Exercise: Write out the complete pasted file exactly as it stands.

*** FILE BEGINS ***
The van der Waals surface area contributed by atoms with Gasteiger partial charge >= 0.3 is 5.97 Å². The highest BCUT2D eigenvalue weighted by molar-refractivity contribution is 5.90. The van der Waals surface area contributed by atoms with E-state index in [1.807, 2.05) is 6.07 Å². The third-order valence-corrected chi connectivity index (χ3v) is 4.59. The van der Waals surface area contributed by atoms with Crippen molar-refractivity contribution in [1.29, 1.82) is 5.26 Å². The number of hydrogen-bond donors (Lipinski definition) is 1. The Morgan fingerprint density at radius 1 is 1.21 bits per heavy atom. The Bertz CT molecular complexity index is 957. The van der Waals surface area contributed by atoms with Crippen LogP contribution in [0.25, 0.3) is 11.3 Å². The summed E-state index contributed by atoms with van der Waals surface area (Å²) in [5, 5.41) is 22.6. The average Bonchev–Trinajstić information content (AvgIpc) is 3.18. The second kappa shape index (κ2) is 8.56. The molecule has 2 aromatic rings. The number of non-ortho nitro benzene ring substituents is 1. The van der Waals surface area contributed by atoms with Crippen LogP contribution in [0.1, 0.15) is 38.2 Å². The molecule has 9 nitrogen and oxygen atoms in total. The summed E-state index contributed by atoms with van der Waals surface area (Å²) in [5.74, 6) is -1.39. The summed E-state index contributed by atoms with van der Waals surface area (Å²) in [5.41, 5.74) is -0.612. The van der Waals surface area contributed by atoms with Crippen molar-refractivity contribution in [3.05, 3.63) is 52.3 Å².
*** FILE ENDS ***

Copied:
The van der Waals surface area contributed by atoms with Gasteiger partial charge >= 0.3 is 5.97 Å². The highest BCUT2D eigenvalue weighted by molar-refractivity contribution is 5.90. The van der Waals surface area contributed by atoms with E-state index in [1.807, 2.05) is 6.07 Å². The third-order valence-corrected chi connectivity index (χ3v) is 4.59. The van der Waals surface area contributed by atoms with Crippen molar-refractivity contribution in [1.29, 1.82) is 5.26 Å². The number of hydrogen-bond donors (Lipinski definition) is 1. The Morgan fingerprint density at radius 1 is 1.21 bits per heavy atom. The Bertz CT molecular complexity index is 957. The van der Waals surface area contributed by atoms with Crippen LogP contribution in [0.25, 0.3) is 11.3 Å². The summed E-state index contributed by atoms with van der Waals surface area (Å²) in [5, 5.41) is 22.6. The average Bonchev–Trinajstić information content (AvgIpc) is 3.18. The second kappa shape index (κ2) is 8.56. The molecule has 2 aromatic rings. The number of non-ortho nitro benzene ring substituents is 1. The van der Waals surface area contributed by atoms with Crippen LogP contribution in [0.1, 0.15) is 38.2 Å². The molecule has 9 nitrogen and oxygen atoms in total. The summed E-state index contributed by atoms with van der Waals surface area (Å²) in [5.74, 6) is -1.39. The summed E-state index contributed by atoms with van der Waals surface area (Å²) in [5.41, 5.74) is -0.612. The van der Waals surface area contributed by atoms with Crippen molar-refractivity contribution in [3.05, 3.63) is 52.3 Å².